(where S is the active locus in glass) which are different from the photochromic glass. In photochromic glass, the electrons are captured by Ag+ directly. In photosensitive glass, the electrons are re-released from these locus by heat treatment, and then combine with Ag+ to be deacidized.


It is a pity that the essence of these locus is not clear. When the temperature approach the yield point, the silver atoms begin to assemble to be aggregations.


At the same time, the silver atom aggregations can be the nucleus to make the compounds precipitate with the form of crystal.

When the precipitable compounds are sodium metasilicate or sodium fluoride, if the amount is many enough and the volume is big enough, the UV-exposed area become milk white which are subtransparent or non-transparent, and the others are transparent.

2.3. Heat Treatment

The annealed samples were divided into four parts. Three of them were exposured by UV radiation at 365 nm for 10 min, then put into muffle furnace for heat treatment. The heat treatment system was shown in Table 2.

2.4. The Spectra

XRD spectra are tested by a X-ray diffractometer. The test conditions are following: Cu target, ρ = 40 kV/30 mA, Step-width = 0.02, continuous scanning, scanning speed = 2/min. Absorption spectra were determined using a PERKIN-ELMER LAMBDA 900 UV/VIS/NIR spectrophotometer ranging from 200 nm - 3300 nm with the resolution of 1 nm. All the measurements were carried out at room temperature.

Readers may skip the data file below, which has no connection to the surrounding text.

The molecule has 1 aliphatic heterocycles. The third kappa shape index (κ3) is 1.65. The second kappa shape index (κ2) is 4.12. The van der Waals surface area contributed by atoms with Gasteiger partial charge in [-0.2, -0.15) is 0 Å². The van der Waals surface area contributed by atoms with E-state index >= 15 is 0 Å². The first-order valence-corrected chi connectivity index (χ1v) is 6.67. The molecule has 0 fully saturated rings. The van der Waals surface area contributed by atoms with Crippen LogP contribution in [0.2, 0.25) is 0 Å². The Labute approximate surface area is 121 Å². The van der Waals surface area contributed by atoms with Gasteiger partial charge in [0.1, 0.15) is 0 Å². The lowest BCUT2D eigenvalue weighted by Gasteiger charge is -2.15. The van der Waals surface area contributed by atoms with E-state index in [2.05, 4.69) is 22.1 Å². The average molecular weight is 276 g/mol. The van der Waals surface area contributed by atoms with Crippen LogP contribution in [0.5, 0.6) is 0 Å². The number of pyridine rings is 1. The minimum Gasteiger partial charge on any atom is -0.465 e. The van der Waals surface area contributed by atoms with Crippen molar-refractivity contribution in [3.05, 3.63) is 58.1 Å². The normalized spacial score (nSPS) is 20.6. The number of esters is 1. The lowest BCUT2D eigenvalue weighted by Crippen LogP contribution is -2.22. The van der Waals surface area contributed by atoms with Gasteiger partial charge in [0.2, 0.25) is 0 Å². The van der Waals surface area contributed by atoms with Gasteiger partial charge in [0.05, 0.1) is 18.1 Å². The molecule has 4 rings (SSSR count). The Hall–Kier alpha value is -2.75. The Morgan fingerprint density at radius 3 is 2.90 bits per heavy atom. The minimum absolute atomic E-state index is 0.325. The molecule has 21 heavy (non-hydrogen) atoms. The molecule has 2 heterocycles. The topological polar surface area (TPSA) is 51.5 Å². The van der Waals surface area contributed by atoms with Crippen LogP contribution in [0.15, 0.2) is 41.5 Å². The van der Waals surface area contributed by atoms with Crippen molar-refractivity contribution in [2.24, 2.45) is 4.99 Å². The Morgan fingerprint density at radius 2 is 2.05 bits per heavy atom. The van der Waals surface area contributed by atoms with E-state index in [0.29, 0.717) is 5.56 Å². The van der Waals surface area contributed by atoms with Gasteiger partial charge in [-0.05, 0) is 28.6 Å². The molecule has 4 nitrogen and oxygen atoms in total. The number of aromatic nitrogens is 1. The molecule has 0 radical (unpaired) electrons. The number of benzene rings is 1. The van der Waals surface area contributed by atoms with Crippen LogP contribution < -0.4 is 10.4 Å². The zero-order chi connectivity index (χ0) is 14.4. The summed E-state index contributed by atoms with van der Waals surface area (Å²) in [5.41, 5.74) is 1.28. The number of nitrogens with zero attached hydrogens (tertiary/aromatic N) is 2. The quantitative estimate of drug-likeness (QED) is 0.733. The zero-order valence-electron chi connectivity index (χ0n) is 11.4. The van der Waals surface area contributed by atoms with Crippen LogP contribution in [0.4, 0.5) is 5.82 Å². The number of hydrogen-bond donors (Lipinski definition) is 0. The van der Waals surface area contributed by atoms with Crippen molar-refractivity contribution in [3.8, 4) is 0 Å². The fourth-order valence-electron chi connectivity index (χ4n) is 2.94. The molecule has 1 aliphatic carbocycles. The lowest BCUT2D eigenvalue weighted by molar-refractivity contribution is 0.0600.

3. Results and Discussion

3.1. Adjustment of Glass Component

An outstanding problem of the normal photosensitive and nanocrystalline silicate glass is its very high melting temperature, which leads to serious volatilization of noble metals (photo sensitizer), high consumption of energy, environmental pollution and so on [10]. Therefore, we adjust the glass component. The SiO2-R2O-Al2O3-ZnO (R = Na, K) system is selected, and make sure SiO2 + R2O ≥ 90 mol% and 1.6 ≤ SiO2/R2O ≤ 2.2. The reason is as follows:

1) The melting temperature can be drastically lowered.

2) It is propitious to form fine microcrystallite, which may be crystallized from phase splitting, by inducing photosensitive crystal nucleus, in the case of certain immiscible trend.

3) The ultraviolet intrinsic absorption of silicate glass is influenced by inducing a mass of alkali oxide as network modifier. Because lots of non-bridging oxygen ions are generated, the intensity of network average chemical bond is weaken, and electron activation energy decreases, which makes the ultraviolet absorption edge move to the long wavelength band. The glass can be adjusted in the best ultraviolet absorption area.

4) With a considerable number of alkali metal oxide adjusting the density and thermal expansion coefficient difference between glass and crystallinesubstance, the micro-relief structure of characteristics of geometrical optics is produced. Besides steadying the glass, in the alkalinity system, Al2O3 and ZnO can increase the degree of network cross-linked in the form of [AlO4] and [ZnO4]. Due to their volume are larger than [SiO4], it is conducive to the ionic diffusion. R2O is propitious to the melting of glass and adjust the coefficient of thermal expansion and density. The melting temperature is controlled at 1450˚C ~ 1480˚C after adjustment. Experiments show that the viscosity of glass has been reduced to a certain extent, and the bubbles have been eliminated, and the quality of the final glass products have been improved.

Table 2. Heat treatment system.

3.2. XRD Analysis